For many parents, yelling at their adolescent child is a normal event.

New research suggests this form of discipline may be as damaging as physical abuse.

Indeed, although most parents who yell at their children would not dream of physically harming their teen — shouting, cursing, or using insults — may be detrimental to the long-term well-being of the adolescent.

The research findings by Ming-Te Wang, assistant professor of psychology in education in the University of Pittsburgh’s School of Education, are found online in the journal Child Development.

Prior studies have shown that a majority of parents use harsh verbal discipline at some point during their child’s adolescence.

Despite this common form of discipline, relatively little research has explored the effects of this behavior.

The paper, coauthored by Sarah Kenny, a graduate student in the University of Michigan’s Institute for Social Research, concludes that, rather than minimizing problematic behavior in adolescents, the use of harsh verbal discipline may in fact aggravate it.

The researchers found that adolescents who had experienced harsh verbal discipline suffered from increased levels of depressive symptoms, and were more likely to demonstrate behavioral problems such as vandalism or antisocial and aggressive behavior.

The study is one of the first to indicate that harsh verbal discipline from parents can be damaging to developing adolescents.

The finding that the negative effect of verbal discipline is comparable to the effects of physical discipline is surprising.

“From that we can infer that these results will last the same way that the effects of physical discipline do because the immediate-to-two-year effects of verbal discipline were about the same as for physical discipline,” Wang said.

Based on the literature studying the effects of physical discipline, Wang and Kenny anticipate similar long-term results for adolescents subjected to harsh verbal discipline.

Significantly, the researchers also found that “parental warmth”—i.e., the degree of love, emotional support, and affection between parents and adolescents—did not lessen the effects of the verbal discipline.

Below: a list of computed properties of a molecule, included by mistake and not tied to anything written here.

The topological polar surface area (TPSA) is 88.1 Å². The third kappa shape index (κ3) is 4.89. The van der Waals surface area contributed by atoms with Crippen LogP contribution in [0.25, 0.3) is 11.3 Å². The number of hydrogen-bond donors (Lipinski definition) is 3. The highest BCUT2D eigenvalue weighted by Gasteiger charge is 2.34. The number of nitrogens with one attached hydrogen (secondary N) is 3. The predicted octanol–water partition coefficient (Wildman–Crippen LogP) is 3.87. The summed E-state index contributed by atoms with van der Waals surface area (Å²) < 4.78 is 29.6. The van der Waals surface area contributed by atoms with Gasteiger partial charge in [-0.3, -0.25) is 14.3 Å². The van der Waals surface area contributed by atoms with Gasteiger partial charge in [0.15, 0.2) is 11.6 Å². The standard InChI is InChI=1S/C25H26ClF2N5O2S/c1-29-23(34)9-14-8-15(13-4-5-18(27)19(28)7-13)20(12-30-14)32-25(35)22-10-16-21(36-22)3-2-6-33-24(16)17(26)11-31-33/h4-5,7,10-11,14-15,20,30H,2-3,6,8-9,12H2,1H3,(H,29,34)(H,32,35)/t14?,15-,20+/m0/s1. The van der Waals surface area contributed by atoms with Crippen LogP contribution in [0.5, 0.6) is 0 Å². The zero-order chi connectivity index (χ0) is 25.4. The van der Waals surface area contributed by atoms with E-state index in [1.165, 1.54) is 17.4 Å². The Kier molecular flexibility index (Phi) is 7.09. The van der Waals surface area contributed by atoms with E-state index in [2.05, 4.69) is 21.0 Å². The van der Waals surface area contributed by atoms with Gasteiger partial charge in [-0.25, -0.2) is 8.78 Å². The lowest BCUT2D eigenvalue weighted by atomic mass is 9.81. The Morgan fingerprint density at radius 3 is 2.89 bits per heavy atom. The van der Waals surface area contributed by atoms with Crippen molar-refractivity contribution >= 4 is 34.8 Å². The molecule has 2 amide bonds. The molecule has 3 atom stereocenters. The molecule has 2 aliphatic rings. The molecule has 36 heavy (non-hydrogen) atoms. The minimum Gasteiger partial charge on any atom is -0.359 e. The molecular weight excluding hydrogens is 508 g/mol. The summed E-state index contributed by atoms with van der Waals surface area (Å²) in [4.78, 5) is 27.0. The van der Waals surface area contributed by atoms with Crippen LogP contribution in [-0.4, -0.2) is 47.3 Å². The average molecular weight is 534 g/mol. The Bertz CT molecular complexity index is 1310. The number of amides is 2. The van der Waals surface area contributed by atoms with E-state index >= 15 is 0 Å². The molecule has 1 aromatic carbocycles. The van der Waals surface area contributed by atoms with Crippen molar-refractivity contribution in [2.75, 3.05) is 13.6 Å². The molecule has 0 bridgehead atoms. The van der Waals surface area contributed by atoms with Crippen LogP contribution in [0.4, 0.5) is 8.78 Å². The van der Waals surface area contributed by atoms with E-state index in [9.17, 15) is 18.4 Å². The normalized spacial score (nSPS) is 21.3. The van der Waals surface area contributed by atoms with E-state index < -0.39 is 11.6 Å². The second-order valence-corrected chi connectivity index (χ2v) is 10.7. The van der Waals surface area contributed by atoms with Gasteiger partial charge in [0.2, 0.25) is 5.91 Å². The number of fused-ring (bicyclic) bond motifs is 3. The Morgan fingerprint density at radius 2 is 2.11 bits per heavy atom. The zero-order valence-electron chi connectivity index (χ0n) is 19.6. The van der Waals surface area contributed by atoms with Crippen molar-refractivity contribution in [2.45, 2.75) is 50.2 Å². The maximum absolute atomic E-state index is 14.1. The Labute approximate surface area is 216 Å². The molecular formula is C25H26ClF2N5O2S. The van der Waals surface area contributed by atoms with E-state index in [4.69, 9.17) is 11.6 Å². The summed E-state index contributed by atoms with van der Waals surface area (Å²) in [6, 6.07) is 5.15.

The sense that parents are yelling at the child “out of love,” or “for their own good,” Wang said, does not mitigate the damage inflicted. Neither does the strength of the parent-child bond.

Even lapsing only occasionally into the use of harsh verbal discipline, said Wang, can still be harmful.

“Even if you are supportive of your child, if you fly off the handle it’s still bad,” he said.

Another significant contribution of the paper is the finding that these results are bidirectional: the authors showed that harsh verbal discipline occurred more frequently in instances in which the child exhibited problem behaviors, and these same problem behaviors, in turn, were more likely to continue when adolescents received verbal discipline.

“It’s a vicious circle,” Wang said.

“And it’s a tough call for parents because it goes both ways: problem behaviors from children create the desire to give harsh verbal discipline, but that discipline may push adolescents toward those same problem behaviors.”

The researchers report that parents who wish to modify the behavior of their teenage children would be better advised to communicate with them on an equal level, explaining their worries and rationale to them.

For parents, keeping cool when confronted with a rebellious and often defiant teen, is a challenge.

Parents can acquire training via parenting programs that are offer parents insight into the ineffectiveness of harsh verbal discipline, and to offer alternatives, say the authors of the study.

The researchers conducted the study in 10 public middle schools in eastern Pennsylvania over a two-year period, working with 967 adolescents and their parents.

Students and their parents completed surveys over a period of two years on topics related to their mental health, child-rearing practices, the quality of the parent-child relationship, and general demographics.

Significantly, most of the students were from middle-class families.

“There was nothing extreme or broken about these homes,” Wang stressed. “These were not ‘high-risk’ families. We can assume there are a lot of families like this—there’s an okay relationship between parents and kids, and the parents care about their kids and don’t want them to engage in problem behaviors.”

Males comprised 51 percent of the study subjects, while 54 percent were European American, 40 percent African American, and 6 percent from other ethnic backgrounds.

Source: University of Pittsburg